I’m one year away from crying on the floor of my closet. Ok, maybe not a closet exactly. A wardrobe, built-in, with barely enough room for my winter coats let alone my sorry bum and a box of tissues. So maybe not the wardrobe, but definitely somewhere. Because this, I know, is how I cope with change.
You’re probably wondering why someone who cries in closets during life’s big transitions is mentally or spiritually fit enough to write about change. In fact, I’m wondering that myself, as my coping strategy for change is akin to the five stages of grief.
First, denial. Home assignment? What home assignment? We can put that off indefinitely, right? And even when and/or if we go, I’m sure we can keep our house/car/friends/ministry/life intact. Right? RIGHT?!
Next up: anger. Why is this a part of the deal? Uprooting our kids and our ministry just to start over again? I hate new assignments, the homelessness, the stress, the uncertainty. This is all your fault, government/husband/God!
Then, bargaining. How about we just put it off six months, a year tops. Or maybe just a nice long summer, keep the house and the car, the school and the friends. No need to actually be gone that long, right? Worst case scenario, you, dear husband, go on without us. We’ll be grand.
And depression. This is the long goodbye, the unending cycle, planting and uprooting. Oh Irish sea, poky floorboards, hydrangea plant and gorse bush. We are but weeds, to dust we shall return.
Finally, acceptance. Cue closet floor. Tears, grief, just me and my tissues.
So yes, our second term is nearing completion. Home assignment is coming, and with it a cornucopia of questions and uncertainty.
- The housing market is bursting, our landlord anxious to sell. Can we afford another place when we come back, if we come back?
- Where will we live? Wisconsin, Kansas, Chicago, in a van down by the river?
- Do we homeschool? (Please God, no.)
- Will the teenager ever forgive us? How about his teeth?
- How much support will we need to raise? Can we keep up with the cost of living?
- Don’t even get me started on healthcare, Lord!
It’s possible you’ve asked similar questions before a big change. Perhaps you’re like me, and the questions you ask betray the fact that the security you’ve counted on all this time is not the one that truly counts.
Behind my questions is the insecurity I feel in leaving the place we’ve called home for nearly five years, the only home held in the memories of our youngest child, a home we longed for since the birth of our eldest. We’ve never lived anywhere as long as we’ve lived in this Dublin semi-D, and even though I know it’s a part of the overseas ministry package, though I know God has asked me to give it up to Him over and over again, the idea of leaving even for a few months breaks my heart into pebbledash pieces.
It’s possible things could work out. Maybe our landlord doesn’t sell, maybe we can come right back to this community and school and friends and life, or maybe the housing market will crash again (see the terrible things you wish for when you place your hope in earthly things?). But I’ve been round the block (or the Atlantic) enough times to know that my best laid plans don’t always align with God’s. Which is why I go to the closet to cry, to beg, to bargain, and to hide, especially from Him.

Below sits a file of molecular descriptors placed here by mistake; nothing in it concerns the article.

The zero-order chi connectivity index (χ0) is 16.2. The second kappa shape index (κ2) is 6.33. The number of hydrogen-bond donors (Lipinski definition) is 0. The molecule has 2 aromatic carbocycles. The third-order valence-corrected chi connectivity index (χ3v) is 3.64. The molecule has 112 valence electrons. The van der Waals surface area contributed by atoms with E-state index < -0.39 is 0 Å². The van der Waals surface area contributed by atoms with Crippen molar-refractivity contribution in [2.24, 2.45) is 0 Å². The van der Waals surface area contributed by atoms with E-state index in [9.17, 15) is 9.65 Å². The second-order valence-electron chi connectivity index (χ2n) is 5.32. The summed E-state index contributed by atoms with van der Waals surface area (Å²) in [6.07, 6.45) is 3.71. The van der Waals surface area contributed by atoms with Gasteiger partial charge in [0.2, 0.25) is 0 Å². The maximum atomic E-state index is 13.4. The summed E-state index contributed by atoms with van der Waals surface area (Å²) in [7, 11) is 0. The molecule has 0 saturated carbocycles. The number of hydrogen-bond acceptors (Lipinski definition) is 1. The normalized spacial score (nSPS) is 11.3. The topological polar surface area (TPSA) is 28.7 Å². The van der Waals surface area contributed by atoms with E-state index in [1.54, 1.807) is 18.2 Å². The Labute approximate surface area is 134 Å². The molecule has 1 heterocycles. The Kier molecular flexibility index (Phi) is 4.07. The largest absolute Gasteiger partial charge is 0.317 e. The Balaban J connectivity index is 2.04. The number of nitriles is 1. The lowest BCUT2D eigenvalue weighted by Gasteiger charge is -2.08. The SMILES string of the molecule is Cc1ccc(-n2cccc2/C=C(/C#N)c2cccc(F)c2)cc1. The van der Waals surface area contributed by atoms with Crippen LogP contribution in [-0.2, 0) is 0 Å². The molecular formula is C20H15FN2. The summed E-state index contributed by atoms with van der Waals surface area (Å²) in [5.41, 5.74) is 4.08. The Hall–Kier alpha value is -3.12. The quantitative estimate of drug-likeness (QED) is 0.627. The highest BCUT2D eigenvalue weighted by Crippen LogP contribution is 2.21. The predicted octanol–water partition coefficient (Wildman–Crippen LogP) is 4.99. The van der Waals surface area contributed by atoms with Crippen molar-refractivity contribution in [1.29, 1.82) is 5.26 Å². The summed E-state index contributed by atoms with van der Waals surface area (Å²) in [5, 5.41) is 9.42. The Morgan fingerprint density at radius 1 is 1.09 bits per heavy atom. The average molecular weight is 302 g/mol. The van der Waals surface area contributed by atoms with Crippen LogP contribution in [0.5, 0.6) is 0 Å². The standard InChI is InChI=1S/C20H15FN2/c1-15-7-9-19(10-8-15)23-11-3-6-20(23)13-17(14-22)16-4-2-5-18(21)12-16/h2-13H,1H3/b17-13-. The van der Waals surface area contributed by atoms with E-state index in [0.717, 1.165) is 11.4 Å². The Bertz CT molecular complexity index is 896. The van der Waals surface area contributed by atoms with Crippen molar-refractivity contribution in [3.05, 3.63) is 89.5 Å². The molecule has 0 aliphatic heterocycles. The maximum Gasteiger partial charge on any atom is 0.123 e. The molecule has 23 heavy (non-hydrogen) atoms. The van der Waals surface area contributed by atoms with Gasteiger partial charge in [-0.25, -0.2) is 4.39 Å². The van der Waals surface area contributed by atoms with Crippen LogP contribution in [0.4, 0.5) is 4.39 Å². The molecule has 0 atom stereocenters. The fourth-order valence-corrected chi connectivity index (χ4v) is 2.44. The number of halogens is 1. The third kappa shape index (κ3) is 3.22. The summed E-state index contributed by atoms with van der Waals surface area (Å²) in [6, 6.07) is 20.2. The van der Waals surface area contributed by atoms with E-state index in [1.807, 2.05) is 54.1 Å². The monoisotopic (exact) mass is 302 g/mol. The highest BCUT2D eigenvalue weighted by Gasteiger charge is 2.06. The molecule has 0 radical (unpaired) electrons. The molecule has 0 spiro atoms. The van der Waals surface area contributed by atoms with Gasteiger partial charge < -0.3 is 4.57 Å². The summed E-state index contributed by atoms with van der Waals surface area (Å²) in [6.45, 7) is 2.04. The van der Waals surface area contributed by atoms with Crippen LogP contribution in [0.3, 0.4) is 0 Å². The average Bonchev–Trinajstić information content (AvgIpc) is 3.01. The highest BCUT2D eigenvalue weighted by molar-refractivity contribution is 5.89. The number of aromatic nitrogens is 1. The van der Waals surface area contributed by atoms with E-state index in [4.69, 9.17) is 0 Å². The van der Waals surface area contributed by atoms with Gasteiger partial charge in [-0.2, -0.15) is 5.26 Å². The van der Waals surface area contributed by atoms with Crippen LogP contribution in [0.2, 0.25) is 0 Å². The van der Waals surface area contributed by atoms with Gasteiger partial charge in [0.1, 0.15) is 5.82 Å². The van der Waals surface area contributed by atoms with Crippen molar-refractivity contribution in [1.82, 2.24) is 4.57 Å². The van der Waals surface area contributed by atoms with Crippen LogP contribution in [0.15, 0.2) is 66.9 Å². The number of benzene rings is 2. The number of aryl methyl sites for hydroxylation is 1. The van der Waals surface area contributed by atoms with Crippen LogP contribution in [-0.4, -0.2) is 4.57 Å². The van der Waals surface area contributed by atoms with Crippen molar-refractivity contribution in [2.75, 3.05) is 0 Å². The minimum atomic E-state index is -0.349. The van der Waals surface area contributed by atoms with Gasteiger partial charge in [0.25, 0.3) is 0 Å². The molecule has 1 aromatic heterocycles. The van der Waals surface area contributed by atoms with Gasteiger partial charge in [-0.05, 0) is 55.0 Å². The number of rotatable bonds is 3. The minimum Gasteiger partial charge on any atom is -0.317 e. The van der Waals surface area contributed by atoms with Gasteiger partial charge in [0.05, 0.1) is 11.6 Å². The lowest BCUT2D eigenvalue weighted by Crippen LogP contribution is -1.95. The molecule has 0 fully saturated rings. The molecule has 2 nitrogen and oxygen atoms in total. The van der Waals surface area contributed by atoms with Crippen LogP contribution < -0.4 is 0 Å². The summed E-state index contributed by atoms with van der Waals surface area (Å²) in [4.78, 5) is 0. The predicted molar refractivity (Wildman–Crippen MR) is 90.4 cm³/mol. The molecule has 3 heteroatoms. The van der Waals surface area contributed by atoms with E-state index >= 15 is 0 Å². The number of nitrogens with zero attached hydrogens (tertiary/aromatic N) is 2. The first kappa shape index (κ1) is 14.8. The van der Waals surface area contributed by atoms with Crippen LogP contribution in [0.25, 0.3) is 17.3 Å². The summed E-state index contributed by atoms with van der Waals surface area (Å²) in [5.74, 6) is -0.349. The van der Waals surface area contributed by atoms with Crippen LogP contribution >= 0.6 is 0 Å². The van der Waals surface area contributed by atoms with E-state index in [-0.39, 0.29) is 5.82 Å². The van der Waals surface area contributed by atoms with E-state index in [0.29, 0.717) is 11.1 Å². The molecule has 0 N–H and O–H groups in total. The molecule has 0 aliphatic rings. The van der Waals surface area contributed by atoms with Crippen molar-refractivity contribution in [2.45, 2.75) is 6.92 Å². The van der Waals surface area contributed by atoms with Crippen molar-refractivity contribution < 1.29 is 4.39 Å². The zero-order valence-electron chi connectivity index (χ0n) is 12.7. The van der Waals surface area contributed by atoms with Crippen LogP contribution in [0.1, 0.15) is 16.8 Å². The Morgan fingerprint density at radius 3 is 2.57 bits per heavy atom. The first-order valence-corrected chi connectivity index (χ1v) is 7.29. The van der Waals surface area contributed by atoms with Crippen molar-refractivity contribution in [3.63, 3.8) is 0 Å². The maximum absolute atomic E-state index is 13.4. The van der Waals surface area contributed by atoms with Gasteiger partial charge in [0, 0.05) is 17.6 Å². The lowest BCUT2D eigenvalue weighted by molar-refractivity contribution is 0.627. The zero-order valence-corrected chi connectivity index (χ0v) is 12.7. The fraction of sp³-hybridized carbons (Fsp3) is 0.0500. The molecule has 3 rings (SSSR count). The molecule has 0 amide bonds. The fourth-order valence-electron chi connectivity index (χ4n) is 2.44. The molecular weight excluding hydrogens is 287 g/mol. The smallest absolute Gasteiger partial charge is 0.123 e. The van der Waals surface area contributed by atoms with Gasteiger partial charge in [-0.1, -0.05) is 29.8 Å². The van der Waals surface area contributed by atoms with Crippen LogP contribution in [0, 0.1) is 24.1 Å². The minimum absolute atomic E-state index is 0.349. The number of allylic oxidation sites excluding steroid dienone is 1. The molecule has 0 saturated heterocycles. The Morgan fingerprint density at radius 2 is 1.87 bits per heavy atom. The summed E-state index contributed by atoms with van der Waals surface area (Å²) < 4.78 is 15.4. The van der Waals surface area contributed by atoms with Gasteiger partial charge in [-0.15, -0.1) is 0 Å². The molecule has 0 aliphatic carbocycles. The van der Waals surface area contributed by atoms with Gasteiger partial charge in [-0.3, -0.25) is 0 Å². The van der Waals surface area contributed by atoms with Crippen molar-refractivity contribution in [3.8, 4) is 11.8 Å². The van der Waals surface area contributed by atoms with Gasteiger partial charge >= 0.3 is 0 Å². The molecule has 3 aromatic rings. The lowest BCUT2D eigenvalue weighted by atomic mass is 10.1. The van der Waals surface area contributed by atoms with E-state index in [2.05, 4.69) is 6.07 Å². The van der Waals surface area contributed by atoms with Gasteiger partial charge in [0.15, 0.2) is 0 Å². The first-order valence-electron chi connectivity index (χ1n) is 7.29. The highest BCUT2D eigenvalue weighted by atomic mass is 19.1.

So here’s what I’ve learned about change, if you’ll listen to the ramblings of a grown woman still in the primary education of taking up my cross and following Jesus:
It is never unexpected.
Like death and taxes, change will find us all eventually, many times over. Like Noah who was told to build a boat, or Abraham who moved an entire tribe from camp to camp, or Mary who most certainly didn’t expect she’d flee her homeland with God’s newborn child, those who fear the Lord long to hear His voice and hope to answer when He calls. Sometimes His voice says stay, but sometimes – perhaps more often than not – His voice tells us to go.
One can only plan so much.
Sure, when we joined our org., we lived years in joyful anticipation – and preparation – of our eventual departure. But plans fell through, things were put off, losses were felt. And when that blessed day finally came, I laid my head on the car window, hot tears staining my cheeks as I said what felt like a permanent goodbye to Kansas wheat and Missouri bluffs. Like graduating college or anticipating childbirth, we can think we’re ready for change, but it’ll still hurt like a boss.
It can be oh, so good.
Remember our last home assignment? The one that went on and on… two years longer than we’d hoped for? Though we had trial upon trial and landed amid no small amount of change, I live now with the memories of how fantastically blessed we were and how good God was to us. The churches, the friendships, the schools, even our not-so-pretty apartment… all were gifts we’d had no reason to expect.
Well, I say no reason, but we have one great big reason to expect good things out of change. God is in the thick of it with us. Scripture is filled with His presence among a transitory people, the Gospels alive with His human companionship, the Church empowered with the sojourning fellowship of His followers.
The last closet I cried in was the one in that dingy apartment, the same apartment we reluctantly called home for over two years. We didn’t event want it at the time, but when the plane tickets were bought and the parents arrived with boxes and brooms, I sat in that closet and grieved the home change had wrought.
And Jesus? He was right there all the time, every time: on the floor of that closet, arm around my weary shoulders, crying with me.
How surely we know that He feels our pain, even when it’s for our good.
Even when it’s for Him.
When has Jesus walked you through a time of change and uncertainty? How do you plan for the changes a life overseas brings?